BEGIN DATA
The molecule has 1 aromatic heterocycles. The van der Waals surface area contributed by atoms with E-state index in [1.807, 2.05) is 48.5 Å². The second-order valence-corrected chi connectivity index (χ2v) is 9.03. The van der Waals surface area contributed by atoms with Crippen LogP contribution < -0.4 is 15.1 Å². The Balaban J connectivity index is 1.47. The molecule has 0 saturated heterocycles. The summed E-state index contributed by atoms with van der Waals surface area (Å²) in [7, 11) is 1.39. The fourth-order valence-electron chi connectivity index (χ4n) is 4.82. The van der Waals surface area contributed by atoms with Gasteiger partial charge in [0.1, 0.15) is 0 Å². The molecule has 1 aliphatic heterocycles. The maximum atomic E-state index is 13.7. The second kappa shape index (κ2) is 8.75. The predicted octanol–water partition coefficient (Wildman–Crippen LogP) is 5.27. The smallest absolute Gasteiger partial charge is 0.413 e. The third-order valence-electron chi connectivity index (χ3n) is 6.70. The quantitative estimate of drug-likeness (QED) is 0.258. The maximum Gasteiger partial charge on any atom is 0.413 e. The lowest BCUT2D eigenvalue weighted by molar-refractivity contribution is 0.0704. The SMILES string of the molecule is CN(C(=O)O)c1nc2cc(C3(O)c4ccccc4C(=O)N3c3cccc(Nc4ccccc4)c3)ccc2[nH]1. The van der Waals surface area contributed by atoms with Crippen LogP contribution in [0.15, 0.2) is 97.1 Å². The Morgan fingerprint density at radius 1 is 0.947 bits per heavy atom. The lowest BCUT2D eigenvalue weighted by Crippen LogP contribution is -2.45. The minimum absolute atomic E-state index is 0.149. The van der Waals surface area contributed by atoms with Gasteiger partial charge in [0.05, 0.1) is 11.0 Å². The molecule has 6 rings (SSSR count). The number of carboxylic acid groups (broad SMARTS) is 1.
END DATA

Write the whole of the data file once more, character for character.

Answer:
The molecule has 1 aromatic heterocycles. The van der Waals surface area contributed by atoms with E-state index in [1.807, 2.05) is 48.5 Å². The second-order valence-corrected chi connectivity index (χ2v) is 9.03. The van der Waals surface area contributed by atoms with Crippen LogP contribution < -0.4 is 15.1 Å². The Balaban J connectivity index is 1.47. The molecule has 0 saturated heterocycles. The summed E-state index contributed by atoms with van der Waals surface area (Å²) in [7, 11) is 1.39. The fourth-order valence-electron chi connectivity index (χ4n) is 4.82. The van der Waals surface area contributed by atoms with Gasteiger partial charge in [0.1, 0.15) is 0 Å². The molecule has 1 aliphatic heterocycles. The maximum atomic E-state index is 13.7. The second kappa shape index (κ2) is 8.75. The predicted octanol–water partition coefficient (Wildman–Crippen LogP) is 5.27. The smallest absolute Gasteiger partial charge is 0.413 e. The third-order valence-electron chi connectivity index (χ3n) is 6.70. The quantitative estimate of drug-likeness (QED) is 0.258. The maximum Gasteiger partial charge on any atom is 0.413 e. The lowest BCUT2D eigenvalue weighted by molar-refractivity contribution is 0.0704. The SMILES string of the molecule is CN(C(=O)O)c1nc2cc(C3(O)c4ccccc4C(=O)N3c3cccc(Nc4ccccc4)c3)ccc2[nH]1. The van der Waals surface area contributed by atoms with Crippen LogP contribution in [0.15, 0.2) is 97.1 Å². The Morgan fingerprint density at radius 1 is 0.947 bits per heavy atom. The lowest BCUT2D eigenvalue weighted by Crippen LogP contribution is -2.45. The minimum absolute atomic E-state index is 0.149. The van der Waals surface area contributed by atoms with Gasteiger partial charge in [0.05, 0.1) is 11.0 Å². The molecule has 6 rings (SSSR count). The number of carboxylic acid groups (broad SMARTS) is 1.